Another popular breakfast choice is doughnuts. Introduced by the Dutch as sweet dough fried in pork fat, their day-starting popularity took off once marketers paired them with coffee. A Krispy Kreme original doughnut has 10 grams of sugar, and a chocolate-filled one has 23 grams of sugar and 350 calories.
But nobody thinks doughnuts are healthy. Yogurt has a positive health reputation like few other foods — one it deserves only if it's unsweetened. Yoplait Mountain Blueberry has 18 grams of sugar, and YoCrunch strawberry low-fat yogurt with granola has 25 grams.
Orange juice is not part of a low-sugar breakfast. A 12-ounce serving has 33 grams of sugar, not much better than my brother was doing with his morning cola. True, it's "natural sugar," but without the fiber you get by eating a whole orange, the juice makes your blood sugar spike like Kool-Aid would.
So what's good for breakfast? Try whole fruit, whole-wheat toast spread with some ripe avocado, protein-rich cottage cheese or even a light smear of peanut butter. Plain yogurt flavored with fresh fruit is another healthy alternative.
The bottom line: Sometimes we all have to make choices. I think I will continue to eat my Quaker Oatmeal Squares every morning, despite containing disappointing amounts of sugar (9 grams per serving), as I have come to really enjoy it. But, I will try to add more fruit and eat less of the cereal.
David Becker, M.D., is a runner and a board-certified cardiologist with Chestnut Hill Temple Cardiology in Flourtown, Pa. He has been in practice for 25 years.
On the breakfast menu
Here are some good breakfasts to try, courtesy of registered dietitian Patti Morris:
Breakfast #1: Oatmeal
1 cup steel cut oats = 170 calories, 5 grams of fiber, 7 grams protein, 29 grams of carbohydrates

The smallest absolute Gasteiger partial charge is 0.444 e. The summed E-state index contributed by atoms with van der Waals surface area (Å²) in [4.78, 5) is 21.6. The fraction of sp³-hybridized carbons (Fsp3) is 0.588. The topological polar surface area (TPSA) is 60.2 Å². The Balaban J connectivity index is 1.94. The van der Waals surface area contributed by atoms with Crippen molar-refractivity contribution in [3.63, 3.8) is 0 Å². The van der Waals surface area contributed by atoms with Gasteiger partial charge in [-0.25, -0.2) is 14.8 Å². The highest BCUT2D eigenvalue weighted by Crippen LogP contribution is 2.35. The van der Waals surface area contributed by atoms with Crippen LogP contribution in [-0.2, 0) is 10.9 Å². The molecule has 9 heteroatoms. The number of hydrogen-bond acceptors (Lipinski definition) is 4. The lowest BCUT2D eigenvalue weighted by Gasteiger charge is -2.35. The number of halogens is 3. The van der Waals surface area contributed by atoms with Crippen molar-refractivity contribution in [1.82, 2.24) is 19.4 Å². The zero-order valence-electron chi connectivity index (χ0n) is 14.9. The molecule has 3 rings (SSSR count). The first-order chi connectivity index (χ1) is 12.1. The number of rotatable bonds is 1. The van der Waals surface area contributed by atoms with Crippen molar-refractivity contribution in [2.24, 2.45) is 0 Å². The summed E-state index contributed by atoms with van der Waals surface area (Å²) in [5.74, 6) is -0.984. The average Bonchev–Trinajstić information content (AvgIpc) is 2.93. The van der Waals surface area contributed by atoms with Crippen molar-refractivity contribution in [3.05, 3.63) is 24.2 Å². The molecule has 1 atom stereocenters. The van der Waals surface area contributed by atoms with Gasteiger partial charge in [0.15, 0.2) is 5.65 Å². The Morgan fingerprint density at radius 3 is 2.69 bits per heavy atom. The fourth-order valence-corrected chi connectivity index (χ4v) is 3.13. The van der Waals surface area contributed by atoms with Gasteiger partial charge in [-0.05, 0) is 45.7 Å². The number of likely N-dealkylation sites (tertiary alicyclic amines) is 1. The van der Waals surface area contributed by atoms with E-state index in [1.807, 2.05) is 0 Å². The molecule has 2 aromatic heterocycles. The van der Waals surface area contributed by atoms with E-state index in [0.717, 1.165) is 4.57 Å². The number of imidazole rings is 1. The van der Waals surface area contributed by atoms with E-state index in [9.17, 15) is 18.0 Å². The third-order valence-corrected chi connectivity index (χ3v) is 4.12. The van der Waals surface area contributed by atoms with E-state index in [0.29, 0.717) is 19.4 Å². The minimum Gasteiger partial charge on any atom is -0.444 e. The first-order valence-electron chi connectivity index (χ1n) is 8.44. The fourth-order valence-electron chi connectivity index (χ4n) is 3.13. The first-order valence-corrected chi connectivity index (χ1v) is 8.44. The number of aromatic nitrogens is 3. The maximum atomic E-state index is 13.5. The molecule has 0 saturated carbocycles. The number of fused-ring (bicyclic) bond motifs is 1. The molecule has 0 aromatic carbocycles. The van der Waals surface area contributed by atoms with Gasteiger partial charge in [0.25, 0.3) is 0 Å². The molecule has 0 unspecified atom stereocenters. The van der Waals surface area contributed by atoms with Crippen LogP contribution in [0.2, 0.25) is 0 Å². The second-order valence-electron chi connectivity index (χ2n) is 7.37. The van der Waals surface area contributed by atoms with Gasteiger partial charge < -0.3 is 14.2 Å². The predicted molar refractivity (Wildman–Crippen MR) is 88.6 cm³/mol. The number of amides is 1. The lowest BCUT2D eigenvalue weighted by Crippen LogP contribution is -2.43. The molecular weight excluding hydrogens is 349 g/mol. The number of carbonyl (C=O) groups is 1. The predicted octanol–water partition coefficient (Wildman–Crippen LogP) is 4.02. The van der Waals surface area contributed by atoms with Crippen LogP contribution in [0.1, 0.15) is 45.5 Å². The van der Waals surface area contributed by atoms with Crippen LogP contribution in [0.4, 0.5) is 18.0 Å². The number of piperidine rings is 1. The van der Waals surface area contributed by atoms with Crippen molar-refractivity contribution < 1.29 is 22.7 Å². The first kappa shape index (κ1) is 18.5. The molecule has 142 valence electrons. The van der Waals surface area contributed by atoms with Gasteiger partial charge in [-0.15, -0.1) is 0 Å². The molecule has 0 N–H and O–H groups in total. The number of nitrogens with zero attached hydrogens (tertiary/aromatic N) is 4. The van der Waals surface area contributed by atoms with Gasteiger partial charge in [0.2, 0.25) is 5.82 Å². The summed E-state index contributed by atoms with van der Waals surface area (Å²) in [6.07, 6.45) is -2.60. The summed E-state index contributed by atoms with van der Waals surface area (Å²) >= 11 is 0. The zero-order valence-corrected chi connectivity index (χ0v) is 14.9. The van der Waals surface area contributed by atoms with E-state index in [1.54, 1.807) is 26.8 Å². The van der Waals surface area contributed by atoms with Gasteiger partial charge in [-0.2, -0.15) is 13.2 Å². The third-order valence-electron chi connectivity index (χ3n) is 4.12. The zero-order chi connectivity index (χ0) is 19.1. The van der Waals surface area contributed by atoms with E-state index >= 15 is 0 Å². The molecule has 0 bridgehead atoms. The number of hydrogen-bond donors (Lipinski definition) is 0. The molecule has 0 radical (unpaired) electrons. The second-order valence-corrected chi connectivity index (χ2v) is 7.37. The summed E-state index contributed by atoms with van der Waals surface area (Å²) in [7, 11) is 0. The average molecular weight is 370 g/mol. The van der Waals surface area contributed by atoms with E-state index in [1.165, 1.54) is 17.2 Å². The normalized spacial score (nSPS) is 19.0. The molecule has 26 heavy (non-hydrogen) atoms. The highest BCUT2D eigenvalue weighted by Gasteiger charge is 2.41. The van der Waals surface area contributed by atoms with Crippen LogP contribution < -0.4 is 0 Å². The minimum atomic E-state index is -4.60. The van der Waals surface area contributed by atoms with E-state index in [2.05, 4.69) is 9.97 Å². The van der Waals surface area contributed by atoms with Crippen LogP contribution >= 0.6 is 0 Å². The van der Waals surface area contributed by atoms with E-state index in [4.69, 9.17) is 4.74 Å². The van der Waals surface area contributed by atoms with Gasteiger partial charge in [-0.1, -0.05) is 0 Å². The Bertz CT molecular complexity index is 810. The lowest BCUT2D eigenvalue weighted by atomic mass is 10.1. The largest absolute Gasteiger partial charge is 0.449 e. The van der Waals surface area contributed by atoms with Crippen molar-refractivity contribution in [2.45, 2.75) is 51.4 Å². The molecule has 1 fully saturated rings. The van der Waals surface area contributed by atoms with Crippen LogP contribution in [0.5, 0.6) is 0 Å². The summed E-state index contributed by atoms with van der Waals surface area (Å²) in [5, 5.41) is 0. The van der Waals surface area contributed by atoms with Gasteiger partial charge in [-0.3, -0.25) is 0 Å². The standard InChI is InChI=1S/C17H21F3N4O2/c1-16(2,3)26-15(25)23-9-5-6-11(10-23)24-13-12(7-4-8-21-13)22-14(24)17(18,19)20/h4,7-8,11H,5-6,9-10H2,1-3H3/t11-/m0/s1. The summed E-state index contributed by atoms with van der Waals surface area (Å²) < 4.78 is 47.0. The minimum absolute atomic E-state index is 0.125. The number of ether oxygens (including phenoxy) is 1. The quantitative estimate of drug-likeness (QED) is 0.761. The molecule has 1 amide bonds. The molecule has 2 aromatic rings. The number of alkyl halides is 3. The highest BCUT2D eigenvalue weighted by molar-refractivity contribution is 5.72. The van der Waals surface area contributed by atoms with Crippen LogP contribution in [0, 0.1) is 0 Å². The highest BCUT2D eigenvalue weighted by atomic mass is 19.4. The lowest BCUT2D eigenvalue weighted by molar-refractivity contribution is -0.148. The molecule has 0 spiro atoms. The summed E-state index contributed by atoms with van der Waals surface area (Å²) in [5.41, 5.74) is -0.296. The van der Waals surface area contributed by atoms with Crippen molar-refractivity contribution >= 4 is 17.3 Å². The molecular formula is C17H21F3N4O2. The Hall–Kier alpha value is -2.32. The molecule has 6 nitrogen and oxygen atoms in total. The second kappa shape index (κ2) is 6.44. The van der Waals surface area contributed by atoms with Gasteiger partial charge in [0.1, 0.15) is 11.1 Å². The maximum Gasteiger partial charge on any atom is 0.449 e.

½ cup blueberries = 45 calories, 2 grams of fiber, 10 grams of carbohydrates
3 tablespoons almonds = 120 calories, 3 grams of fiber, 3 grams of protein, 2 grams of carbohydrates
8 ounces skim milk = 90 calories, 8 grams of protein, 12 grams of carbohydrates
Total = 344 calories, 10 grams of fiber, 18 grams of protein, 53 grams of carbohydrates
Breakfast #2: Yogurt parfait
8 ounces fat-free Greek yogurt = 130 calories, 23 grams of protein, 9 grams of carbohydrates
½ cup strawberries = 25 calories, 2 grams of fiber, 6 grams of carbohydrates
¼ cup walnuts = 200 calories, 5 grams of protein, 2 grams of fiber, 1 grams of carbohydrates
Total = 355 calories, 4 grams of fiber, 28 grams of protein, 16 grams of carbohydrates
Breakfast #3: Egg sandwich
1 whole egg and 3 egg whites, scrambled = 140 calories, 17 grams protein, 5 grams of fat, 0 grams of carbohydrates
½ avocado = 160 calories, 15 grams of heart healthy fat, 6 grams of fiber, 8 grams of carbohydrates
Whole-wheat sandwich thin= 100 calories, 4 grams of protein, 5 grams of fiber, 22 grams of carbohydrates
Total = 400 calories, 21 grams of protein, 20 grams of fat, 11 grams of fiber, 30 grams of carbohydrates